Eric: It’s a very interesting point because you’re quite right that whereas certain communities have adopted certain terms because, for a variety of reasons, it may not say enough to be able to explain what the, what the thing is, and I think we do that, we do that a lot. I try not to, but I had never thought about that way, that formulation in quite that way. Interesting.

Tony: The only reason I wanted to do it, it wasn’t – for me, it wasn’t an ideological issue. For me, I just didn’t wanna have to say LGBTQ every single time. It was a whole paper. It was a long paper on that subject. And think how many times I’d be referring to the interested community in exactly the same way. Groaning on and on page after page. So I wanted some synonyms. Another time I worked for someone, I did a long collection of essays on community development in Washington D.C., and I wanted to refer to Washington, D.C. in multiple ways because it turned up 2, 2, 3, 4 times on a page, but I was told, no, you can’t say the district because Washingtonians believe they have a right to be a state, they shouldn’t be a district. District is demeaning. You can’t say the city for the same reason, right? So you can only say Washington. And again, page after page, Washington one. The whole thing was about Washington. Think how many times I had to say it. I did, finally, on that one, I did finally break through and get them to allow me to say the city. I still couldn’t say the district, but again, the effort was to avoid repetition. And if you’re really worried about saying the wrong thing, repetition is, uh, repetition of safe approved language is what you revert to.

Eric: We’re gonna take a very quick break and we’re back with Tony Proscio. We’re gonna talk, I wanna talk about some of your favorite words to hate and we’re gonna talk a little bit about what, how clear communications and philanthropy can potentially go hand in hand. So we’ll be right back with Tony Proscio right after this.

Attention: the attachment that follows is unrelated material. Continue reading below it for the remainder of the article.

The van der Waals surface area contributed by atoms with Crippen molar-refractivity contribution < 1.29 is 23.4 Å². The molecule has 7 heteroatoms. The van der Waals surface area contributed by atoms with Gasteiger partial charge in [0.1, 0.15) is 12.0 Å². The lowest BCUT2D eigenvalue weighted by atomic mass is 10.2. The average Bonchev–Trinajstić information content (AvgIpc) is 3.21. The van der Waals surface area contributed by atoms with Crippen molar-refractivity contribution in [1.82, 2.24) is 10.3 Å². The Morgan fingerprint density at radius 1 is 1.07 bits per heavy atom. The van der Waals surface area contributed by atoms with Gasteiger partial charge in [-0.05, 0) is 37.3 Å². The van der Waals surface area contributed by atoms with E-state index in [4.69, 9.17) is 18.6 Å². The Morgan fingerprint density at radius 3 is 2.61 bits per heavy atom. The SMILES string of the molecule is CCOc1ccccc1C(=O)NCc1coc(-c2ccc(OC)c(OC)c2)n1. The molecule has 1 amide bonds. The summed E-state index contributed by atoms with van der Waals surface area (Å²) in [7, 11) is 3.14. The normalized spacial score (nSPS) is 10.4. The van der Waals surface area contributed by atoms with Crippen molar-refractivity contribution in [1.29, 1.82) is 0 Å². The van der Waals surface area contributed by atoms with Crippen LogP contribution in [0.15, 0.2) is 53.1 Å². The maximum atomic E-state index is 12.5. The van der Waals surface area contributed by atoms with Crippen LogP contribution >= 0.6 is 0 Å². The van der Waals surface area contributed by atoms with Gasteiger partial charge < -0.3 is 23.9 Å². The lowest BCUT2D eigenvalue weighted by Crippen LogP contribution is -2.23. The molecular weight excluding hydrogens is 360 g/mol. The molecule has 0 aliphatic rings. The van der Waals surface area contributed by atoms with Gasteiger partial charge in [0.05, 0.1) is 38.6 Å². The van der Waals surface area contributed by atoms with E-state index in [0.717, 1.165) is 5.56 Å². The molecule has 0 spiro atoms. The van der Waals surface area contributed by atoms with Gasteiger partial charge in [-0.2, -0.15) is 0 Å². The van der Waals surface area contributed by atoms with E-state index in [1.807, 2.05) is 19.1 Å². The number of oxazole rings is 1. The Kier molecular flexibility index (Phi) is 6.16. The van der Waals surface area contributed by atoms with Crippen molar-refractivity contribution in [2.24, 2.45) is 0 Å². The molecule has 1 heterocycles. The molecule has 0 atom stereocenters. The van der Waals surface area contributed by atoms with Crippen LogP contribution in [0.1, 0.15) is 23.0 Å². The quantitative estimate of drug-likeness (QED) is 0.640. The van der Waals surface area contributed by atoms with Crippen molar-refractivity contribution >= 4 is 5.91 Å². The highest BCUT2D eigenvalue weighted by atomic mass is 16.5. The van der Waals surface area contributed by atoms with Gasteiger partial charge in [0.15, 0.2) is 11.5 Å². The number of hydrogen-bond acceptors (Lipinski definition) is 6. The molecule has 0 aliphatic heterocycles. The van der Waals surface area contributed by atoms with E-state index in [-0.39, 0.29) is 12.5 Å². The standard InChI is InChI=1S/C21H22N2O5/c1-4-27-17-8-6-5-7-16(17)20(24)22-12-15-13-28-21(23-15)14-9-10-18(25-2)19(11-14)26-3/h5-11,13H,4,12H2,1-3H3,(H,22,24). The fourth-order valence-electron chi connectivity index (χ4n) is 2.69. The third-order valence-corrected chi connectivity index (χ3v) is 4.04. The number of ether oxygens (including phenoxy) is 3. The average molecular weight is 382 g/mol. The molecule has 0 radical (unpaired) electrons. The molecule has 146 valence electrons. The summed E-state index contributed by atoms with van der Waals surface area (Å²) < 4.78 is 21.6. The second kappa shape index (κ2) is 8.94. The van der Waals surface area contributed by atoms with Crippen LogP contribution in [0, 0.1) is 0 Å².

Eric: Welcome back to Let’s Hear It. My guest is Tony Proscio, the man who has, I think, done more for my writing than any other, or the person who has done more for my writing than any other. Someone I’ve looked up to for many, many years, and I think we have commiserated and kibbitzed in a, in a cranky way – we’ve crankied together over the years.

Tony: Oh, yeah. And, uh, we mastered cranky.

Eric: We do cranky. So obviously you’ve done a lot of work in philanthropy trying to help clarify what a foundation and, and its nonprofit partners and grantees are trying to do, one of the things that we talk about in philanthropy is people don’t understand it very well. People, uh, we wish they could better understand what philanthropy is, what it could do, and at the same time, we kind of run against that by not being clear. Is there any way to square that circle? And do you think that some folks are beginning to get there or, I’m looking for the, the merest rays of hope.

Tony: I think maybe social media, in addition to terrifying some people and forcing them to repeat approved language, social media may also have encouraged people to rely on old fashioned simple language, just because it’s shorter and simpler, easier to get into 240 characters or whatever, and conveying ideas quickly and with force in a short space is now probably a higher priority for more people than it was when, at least when I started working, I came across, uh, uh, the website of the Robinhood Foundation recently and I have to say, I, I really liked what I saw. Lemme just give you an example of how they describe what they do.

Eric: Hit me.

Tony: Getting families back on their feet, getting kids back on track, getting New Yorkers back to work. There’s a nice rhetorical rhythm to it, getting back, getting back, but it’s all ordinary English that you might actually say to somebody in a bar, not to suggest that you hang out in bars at all.

Eric: Well, well actually I was gonna say, as it happens, I’ve spent been a fair amount of time in bars. We’ve done, we’ve actually done episodes in bars, believe it or not.

Tony: See, I approve of that sort of thing. Thanks. It’s, uh, it, it was my favorite interview technique when I was, uh, an, when I was a reporter for the obvious reason that it makes people a lot more cooperative, clearly, especially by the third hour or so.

Eric: Until they get belligerent and then, dammit.